The last year has been one of financial hardship for billions, and among the specific hardships is the elementary one of paying for utilities, taxes and other government fees — the systems for which are rarely set up for easy or flexible payment. Promise aims to change that by integrating with official payment systems and offering more forgiving terms for fees and debts people can’t handle all at once, and has raised $ 20 million to do so.
When every penny is going toward rent and food, it can be hard to muster the cash to pay an irregular bill like water or electricity. They’re less likely to be shut off on short notice than a mobile plan, so it’s safer to kick the can down the road… until a few bills add up and suddenly a family is looking at hundreds of dollars of unpaid bills and no way to split them up or pay over time. Same with tickets and other fees and fines.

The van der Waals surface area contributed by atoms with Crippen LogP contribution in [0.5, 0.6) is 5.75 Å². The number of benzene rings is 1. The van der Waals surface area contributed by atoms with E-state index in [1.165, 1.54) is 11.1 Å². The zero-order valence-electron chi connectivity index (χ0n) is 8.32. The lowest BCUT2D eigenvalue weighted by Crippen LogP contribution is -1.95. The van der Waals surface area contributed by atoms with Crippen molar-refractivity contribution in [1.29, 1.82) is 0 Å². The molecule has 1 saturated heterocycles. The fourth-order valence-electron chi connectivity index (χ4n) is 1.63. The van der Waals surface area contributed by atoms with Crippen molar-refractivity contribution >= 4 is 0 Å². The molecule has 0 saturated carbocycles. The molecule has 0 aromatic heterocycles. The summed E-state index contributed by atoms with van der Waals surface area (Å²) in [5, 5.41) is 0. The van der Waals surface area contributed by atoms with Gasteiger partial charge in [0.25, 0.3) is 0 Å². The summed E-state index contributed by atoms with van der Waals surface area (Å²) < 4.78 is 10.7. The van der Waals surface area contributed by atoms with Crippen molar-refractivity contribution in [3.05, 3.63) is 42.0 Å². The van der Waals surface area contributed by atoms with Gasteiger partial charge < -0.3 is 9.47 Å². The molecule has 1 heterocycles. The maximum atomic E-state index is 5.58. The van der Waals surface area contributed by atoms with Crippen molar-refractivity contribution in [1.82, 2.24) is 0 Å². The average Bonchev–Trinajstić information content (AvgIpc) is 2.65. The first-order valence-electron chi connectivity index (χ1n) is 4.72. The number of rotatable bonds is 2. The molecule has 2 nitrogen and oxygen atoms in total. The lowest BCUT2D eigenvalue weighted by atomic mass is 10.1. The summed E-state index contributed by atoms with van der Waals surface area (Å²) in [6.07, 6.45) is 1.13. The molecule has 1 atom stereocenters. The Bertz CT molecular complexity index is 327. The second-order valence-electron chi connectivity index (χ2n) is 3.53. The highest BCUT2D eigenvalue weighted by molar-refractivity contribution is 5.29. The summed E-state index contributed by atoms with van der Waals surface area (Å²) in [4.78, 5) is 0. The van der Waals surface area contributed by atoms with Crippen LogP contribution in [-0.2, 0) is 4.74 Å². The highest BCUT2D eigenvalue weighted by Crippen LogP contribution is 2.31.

The CEO and co-founder of Promise, Phaedra Ellis-Lamkins, explained that this (among other places) is where current systems fall down. Unlike buying a TV or piece of furniture, where payment plans may be offered in a single click during online checkout, there frequently is no such option for municipal ticket payment sites or utilities.
“We have found that people struggling to pay their bills want to pay and will pay at extremely high rates if you offer them reminders, accessible payment options and flexibility. The systems are the problem — they are not designed for people who don’t always have a surplus of money in their bank accounts,” she told TechCrunch.